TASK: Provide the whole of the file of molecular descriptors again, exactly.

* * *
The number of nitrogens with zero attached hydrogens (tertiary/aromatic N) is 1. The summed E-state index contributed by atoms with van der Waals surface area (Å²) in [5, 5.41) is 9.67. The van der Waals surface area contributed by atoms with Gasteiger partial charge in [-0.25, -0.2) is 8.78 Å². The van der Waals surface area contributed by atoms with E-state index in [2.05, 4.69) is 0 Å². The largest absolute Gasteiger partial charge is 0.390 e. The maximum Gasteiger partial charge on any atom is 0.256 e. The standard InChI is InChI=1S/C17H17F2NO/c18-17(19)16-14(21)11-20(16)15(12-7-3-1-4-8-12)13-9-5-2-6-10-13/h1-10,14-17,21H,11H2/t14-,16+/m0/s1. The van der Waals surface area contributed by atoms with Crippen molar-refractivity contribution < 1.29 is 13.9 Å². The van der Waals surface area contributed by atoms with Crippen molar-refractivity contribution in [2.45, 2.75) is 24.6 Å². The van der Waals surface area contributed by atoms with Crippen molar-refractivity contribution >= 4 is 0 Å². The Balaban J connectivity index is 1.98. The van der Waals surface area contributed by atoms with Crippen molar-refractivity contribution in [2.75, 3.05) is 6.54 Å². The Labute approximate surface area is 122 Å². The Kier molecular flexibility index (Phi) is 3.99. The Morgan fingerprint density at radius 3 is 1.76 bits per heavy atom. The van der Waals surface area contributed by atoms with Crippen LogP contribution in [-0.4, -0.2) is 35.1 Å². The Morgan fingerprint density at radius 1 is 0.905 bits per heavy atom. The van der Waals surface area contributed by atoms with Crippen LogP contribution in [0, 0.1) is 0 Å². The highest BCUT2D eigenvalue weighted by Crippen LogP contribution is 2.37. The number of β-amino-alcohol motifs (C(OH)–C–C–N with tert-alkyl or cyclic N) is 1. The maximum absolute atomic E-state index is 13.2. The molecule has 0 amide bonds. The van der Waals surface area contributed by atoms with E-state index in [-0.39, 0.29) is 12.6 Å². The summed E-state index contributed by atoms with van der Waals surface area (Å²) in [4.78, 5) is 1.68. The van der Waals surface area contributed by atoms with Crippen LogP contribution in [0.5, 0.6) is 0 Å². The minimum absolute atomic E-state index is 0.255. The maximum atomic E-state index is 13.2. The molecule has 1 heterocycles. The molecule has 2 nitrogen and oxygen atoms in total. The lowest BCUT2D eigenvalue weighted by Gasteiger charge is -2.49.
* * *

The number of nitrogens with zero attached hydrogens (tertiary/aromatic N) is 1. The summed E-state index contributed by atoms with van der Waals surface area (Å²) in [5, 5.41) is 9.67. The van der Waals surface area contributed by atoms with Gasteiger partial charge in [-0.25, -0.2) is 8.78 Å². The van der Waals surface area contributed by atoms with E-state index in [2.05, 4.69) is 0 Å². The largest absolute Gasteiger partial charge is 0.390 e. The maximum Gasteiger partial charge on any atom is 0.256 e. The standard InChI is InChI=1S/C17H17F2NO/c18-17(19)16-14(21)11-20(16)15(12-7-3-1-4-8-12)13-9-5-2-6-10-13/h1-10,14-17,21H,11H2/t14-,16+/m0/s1. The van der Waals surface area contributed by atoms with Crippen molar-refractivity contribution < 1.29 is 13.9 Å². The van der Waals surface area contributed by atoms with Crippen molar-refractivity contribution in [2.45, 2.75) is 24.6 Å². The van der Waals surface area contributed by atoms with Crippen molar-refractivity contribution >= 4 is 0 Å². The Balaban J connectivity index is 1.98. The van der Waals surface area contributed by atoms with Crippen molar-refractivity contribution in [2.75, 3.05) is 6.54 Å². The Labute approximate surface area is 122 Å². The Kier molecular flexibility index (Phi) is 3.99. The Morgan fingerprint density at radius 3 is 1.76 bits per heavy atom. The van der Waals surface area contributed by atoms with Crippen LogP contribution in [-0.4, -0.2) is 35.1 Å². The Morgan fingerprint density at radius 1 is 0.905 bits per heavy atom. The van der Waals surface area contributed by atoms with Crippen LogP contribution in [0, 0.1) is 0 Å². The highest BCUT2D eigenvalue weighted by Crippen LogP contribution is 2.37. The number of β-amino-alcohol motifs (C(OH)–C–C–N with tert-alkyl or cyclic N) is 1. The maximum absolute atomic E-state index is 13.2. The molecule has 0 amide bonds. The van der Waals surface area contributed by atoms with E-state index in [-0.39, 0.29) is 12.6 Å². The summed E-state index contributed by atoms with van der Waals surface area (Å²) in [4.78, 5) is 1.68. The van der Waals surface area contributed by atoms with Crippen LogP contribution in [0.5, 0.6) is 0 Å². The minimum absolute atomic E-state index is 0.255. The maximum atomic E-state index is 13.2. The molecule has 1 heterocycles. The molecule has 2 nitrogen and oxygen atoms in total. The lowest BCUT2D eigenvalue weighted by Gasteiger charge is -2.49.